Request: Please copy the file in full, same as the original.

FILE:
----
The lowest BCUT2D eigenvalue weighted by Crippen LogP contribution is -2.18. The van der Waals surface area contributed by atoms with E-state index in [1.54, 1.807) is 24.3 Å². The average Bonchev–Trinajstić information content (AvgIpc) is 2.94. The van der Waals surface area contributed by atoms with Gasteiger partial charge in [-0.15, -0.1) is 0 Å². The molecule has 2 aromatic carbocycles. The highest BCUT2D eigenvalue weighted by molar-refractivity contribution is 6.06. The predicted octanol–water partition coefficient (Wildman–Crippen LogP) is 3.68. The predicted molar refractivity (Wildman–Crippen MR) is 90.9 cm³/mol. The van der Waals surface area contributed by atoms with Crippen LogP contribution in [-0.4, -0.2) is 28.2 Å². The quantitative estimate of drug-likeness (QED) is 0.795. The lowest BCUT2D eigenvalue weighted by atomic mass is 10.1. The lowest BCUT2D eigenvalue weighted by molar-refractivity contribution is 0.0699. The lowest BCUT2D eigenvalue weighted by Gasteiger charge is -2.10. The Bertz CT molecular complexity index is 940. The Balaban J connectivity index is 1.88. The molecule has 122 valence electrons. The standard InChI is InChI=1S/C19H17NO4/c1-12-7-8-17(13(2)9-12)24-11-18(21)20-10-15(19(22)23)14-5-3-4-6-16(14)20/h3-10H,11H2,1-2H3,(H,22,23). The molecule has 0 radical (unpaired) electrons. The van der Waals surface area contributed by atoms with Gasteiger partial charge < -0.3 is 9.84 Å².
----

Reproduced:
The lowest BCUT2D eigenvalue weighted by Crippen LogP contribution is -2.18. The van der Waals surface area contributed by atoms with E-state index in [1.54, 1.807) is 24.3 Å². The average Bonchev–Trinajstić information content (AvgIpc) is 2.94. The van der Waals surface area contributed by atoms with Gasteiger partial charge in [-0.15, -0.1) is 0 Å². The molecule has 2 aromatic carbocycles. The highest BCUT2D eigenvalue weighted by molar-refractivity contribution is 6.06. The predicted octanol–water partition coefficient (Wildman–Crippen LogP) is 3.68. The predicted molar refractivity (Wildman–Crippen MR) is 90.9 cm³/mol. The van der Waals surface area contributed by atoms with Crippen LogP contribution in [-0.4, -0.2) is 28.2 Å². The quantitative estimate of drug-likeness (QED) is 0.795. The lowest BCUT2D eigenvalue weighted by atomic mass is 10.1. The lowest BCUT2D eigenvalue weighted by molar-refractivity contribution is 0.0699. The lowest BCUT2D eigenvalue weighted by Gasteiger charge is -2.10. The Bertz CT molecular complexity index is 940. The Balaban J connectivity index is 1.88. The molecule has 122 valence electrons. The standard InChI is InChI=1S/C19H17NO4/c1-12-7-8-17(13(2)9-12)24-11-18(21)20-10-15(19(22)23)14-5-3-4-6-16(14)20/h3-10H,11H2,1-2H3,(H,22,23). The molecule has 0 radical (unpaired) electrons. The van der Waals surface area contributed by atoms with Gasteiger partial charge < -0.3 is 9.84 Å².